The statement by the WHO reflects uncertainty, but also a comparatively advanced knowledge of what is actually happening. We know that there is a virus that causes the disease and we know that people develop antibodies in response to that virus. We know that immunity is a very likely possibility, we just aren't sure if it's guaranteed.
The situation in 1918 was very different. The overall uncertainties were much greater. The discovery of antibodies was much more recent and our understanding of them more rudimentary. Influenza viruses were not discovered until the 1930s. The efforts to develop an influenza vaccine in 1918 still assumed the disease was caused by bacteria. (EDIT: However, as @JonathanReez shows in the comments, the general concept of immunity through exposure was a possibility known since ancient times.)
If one looks at research conducted shortly after the fact, scientists were only beginning to suspect that people who got the 1918 flu in one wave probably became immune to it in the subsequent waves. Statements about immunity are notably tenuous. For example:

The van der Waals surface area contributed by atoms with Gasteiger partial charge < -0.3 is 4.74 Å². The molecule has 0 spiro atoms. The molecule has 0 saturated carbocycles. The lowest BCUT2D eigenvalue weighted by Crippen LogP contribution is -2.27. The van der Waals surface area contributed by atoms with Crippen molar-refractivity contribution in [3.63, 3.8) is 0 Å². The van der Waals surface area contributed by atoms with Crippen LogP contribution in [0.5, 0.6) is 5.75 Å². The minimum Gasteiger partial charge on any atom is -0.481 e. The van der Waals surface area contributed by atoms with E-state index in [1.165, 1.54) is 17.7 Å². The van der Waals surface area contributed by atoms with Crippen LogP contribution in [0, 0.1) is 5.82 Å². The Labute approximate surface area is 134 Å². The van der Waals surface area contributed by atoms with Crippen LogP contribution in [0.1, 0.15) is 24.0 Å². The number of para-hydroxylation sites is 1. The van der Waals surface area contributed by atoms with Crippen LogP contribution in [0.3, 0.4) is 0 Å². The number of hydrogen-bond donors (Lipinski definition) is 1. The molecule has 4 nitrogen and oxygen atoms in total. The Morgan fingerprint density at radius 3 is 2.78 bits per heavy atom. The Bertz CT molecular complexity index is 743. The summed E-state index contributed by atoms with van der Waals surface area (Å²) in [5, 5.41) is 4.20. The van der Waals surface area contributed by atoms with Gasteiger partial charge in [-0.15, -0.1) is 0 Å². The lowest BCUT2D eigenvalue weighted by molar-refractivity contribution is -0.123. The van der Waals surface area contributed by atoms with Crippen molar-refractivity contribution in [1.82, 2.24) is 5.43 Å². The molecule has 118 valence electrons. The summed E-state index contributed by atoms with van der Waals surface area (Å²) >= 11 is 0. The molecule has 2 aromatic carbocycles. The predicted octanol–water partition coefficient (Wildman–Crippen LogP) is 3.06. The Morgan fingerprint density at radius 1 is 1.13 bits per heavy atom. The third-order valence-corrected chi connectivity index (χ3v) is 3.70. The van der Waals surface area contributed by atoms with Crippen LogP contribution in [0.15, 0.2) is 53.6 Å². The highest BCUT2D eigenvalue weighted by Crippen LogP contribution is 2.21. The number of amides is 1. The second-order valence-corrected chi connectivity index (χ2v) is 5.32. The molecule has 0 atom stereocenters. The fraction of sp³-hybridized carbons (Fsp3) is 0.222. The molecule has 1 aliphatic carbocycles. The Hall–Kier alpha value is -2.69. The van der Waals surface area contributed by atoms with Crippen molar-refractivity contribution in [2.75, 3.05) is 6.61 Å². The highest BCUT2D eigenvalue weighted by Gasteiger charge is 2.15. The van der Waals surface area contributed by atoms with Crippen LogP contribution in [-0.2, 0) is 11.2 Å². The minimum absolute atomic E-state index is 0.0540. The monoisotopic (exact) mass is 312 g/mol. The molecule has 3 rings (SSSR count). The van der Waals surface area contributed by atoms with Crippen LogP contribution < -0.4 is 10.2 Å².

Concerning the important question of the immunity conferred by an attack of influenza, the evidence is not conclusive [...] Parsons, from his study of the last epidemic, inclines to the view that an attack of influenza in the earlier years of the epidemic conferred a considerable but not absolute immunity in the later outbreaks.
(EDIT: Military leaders had similar suspicions based on their observations and experience. Here is an article that documents this in the US context.)
It would be interesting to look at more general public discussions from 1918 about if and when the high mortality was going to end. Based on past epidemics, people may have assumed it would end soon. But I don't expect you will find statements quite like the one quoted in the question because it was not widely assumed in the first place that antibodies would protect from re-infection.